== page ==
Inside the Volvo Concept 26, the driver's seat laid back to snooze or watch TV.

Like it or not, autonomous vehicles appear to be right around the corner. And they’re likely to have a significant impact on the way we live our lives on the road.

But beyond having the ability to take our hands off the wheel, what exactly does that mean? That’s something Volvo aims to demonstrate with the debut of the Concept 26. The self-driving show car, the maker explains, offers a hint of “how luxury autonomous cars will integrate into daily life.”

“Volvo Concept 26 addresses the notion that driving can still be fun and liberating on the right day and on the right road,” says Anders Tylman-Mikiewicz, the general manager of Volvo’s Concept Center, where the prototype was developed.

But on the wrong day or the wrong road, autonomous vehicles can ease the strain of the daily commute which, “in many metro areas,” he adds, “is stressful, frustrating and even broken.”

Volvo suggests that autonomous vehicles could be considered “time machines,” because they help regain the time a motorist might spend crawling along in traffic for more useful or relaxing purposes. The show car derives its name from the average 26 minutes a day drivers in traffic-snarled cities like Los Angeles waste each day to congestion – something that adds up to 100s of hours each year.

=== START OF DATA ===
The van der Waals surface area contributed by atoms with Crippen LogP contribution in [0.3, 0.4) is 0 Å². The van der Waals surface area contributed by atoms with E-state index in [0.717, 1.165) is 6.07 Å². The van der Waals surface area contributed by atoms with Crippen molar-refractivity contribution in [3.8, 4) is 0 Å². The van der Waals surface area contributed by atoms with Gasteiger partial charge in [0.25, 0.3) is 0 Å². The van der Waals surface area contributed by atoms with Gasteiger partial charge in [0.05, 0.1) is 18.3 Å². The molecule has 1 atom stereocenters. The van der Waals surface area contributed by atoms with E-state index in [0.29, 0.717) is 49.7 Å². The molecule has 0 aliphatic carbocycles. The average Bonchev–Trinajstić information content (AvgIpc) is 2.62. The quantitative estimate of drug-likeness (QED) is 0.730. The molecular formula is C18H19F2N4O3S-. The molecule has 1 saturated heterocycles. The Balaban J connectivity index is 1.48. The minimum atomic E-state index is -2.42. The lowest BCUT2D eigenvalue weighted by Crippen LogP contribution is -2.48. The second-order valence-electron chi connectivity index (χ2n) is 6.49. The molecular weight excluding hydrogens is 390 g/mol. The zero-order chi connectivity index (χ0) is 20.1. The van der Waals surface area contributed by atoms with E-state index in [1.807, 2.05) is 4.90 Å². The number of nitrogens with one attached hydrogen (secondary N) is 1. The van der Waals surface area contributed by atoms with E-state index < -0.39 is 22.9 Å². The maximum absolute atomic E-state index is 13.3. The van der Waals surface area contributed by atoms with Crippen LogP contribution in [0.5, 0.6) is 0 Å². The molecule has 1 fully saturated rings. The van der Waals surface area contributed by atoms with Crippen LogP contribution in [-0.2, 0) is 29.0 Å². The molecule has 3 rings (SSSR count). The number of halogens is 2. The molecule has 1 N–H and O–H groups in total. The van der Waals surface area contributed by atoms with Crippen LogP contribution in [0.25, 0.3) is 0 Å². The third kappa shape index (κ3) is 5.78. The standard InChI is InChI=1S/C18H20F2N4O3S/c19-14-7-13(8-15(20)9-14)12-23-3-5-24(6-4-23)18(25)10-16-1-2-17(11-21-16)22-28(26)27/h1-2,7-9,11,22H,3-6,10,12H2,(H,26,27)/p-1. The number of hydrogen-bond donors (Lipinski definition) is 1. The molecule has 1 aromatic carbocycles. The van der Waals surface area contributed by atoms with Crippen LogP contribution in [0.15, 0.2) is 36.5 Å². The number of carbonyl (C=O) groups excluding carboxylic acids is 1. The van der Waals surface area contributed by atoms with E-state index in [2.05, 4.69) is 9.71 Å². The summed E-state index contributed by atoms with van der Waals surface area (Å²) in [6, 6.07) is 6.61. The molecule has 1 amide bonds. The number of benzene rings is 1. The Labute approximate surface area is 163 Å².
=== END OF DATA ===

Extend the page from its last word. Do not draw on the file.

(Consumers want advanced safety and autonomous driving tech, finds new study. Click Here to learn more.)

The basic Volvo Concept 26 dashboard resembles that used for the new XC90 SUV.

There are three different driving modes in the Volvo Concept 26:

  • Drive – for those times when taking control is fun and relaxing;
  • Create – when a motorist’s time is freed up to read or work or simply check out what’s on TV or the Internet; and
  • Relax – for those moments when a driver might want to do nothing more than lay back and enjoy the ride.

To provide a driver those options, the Volvo Concept 26 is equipped with features such as a tablet computer built into the center console, a fold-away tray table and a 25-inch color monitor that pops out of the passenger-side dashboard.

The Concept 26 shares the same new Scalable Product Architecture used for most of Volvo’s future products, including its new XC90 SUV.

(Volvo planning to add plug-in hybrid options across its product range. Click Here for more.)

With its traditional focus on safety, the maker has taken a serious interest in autonomous vehicle technology and earlier this year announced plans to launch a pilot program on public roads near its headquarters in Gothenberg, Sweden.

Whether it might want to test a road-going version of the Concept 26 remains to be seen. Until now, manufacturers have taken a more limited approach to self-driving technology, which would require a driver to be ready to regain control of the vehicle at a moment’s notice. Most experts don’t anticipate truly driverless technology to still be a couple decades off. But Google is hoping to soon begin testing a version of its new bubble-cars that will come without steering wheel or pedals.

If it’s successful, vehicles like the Volvo Concept 26 or the recent Mercedes-Benz F 015 could become part of daily life on the road sooner than many had anticipated.

(Tesla dips its toe in autonomous waters with new AutoPilot system. Click Here to see how it works.)

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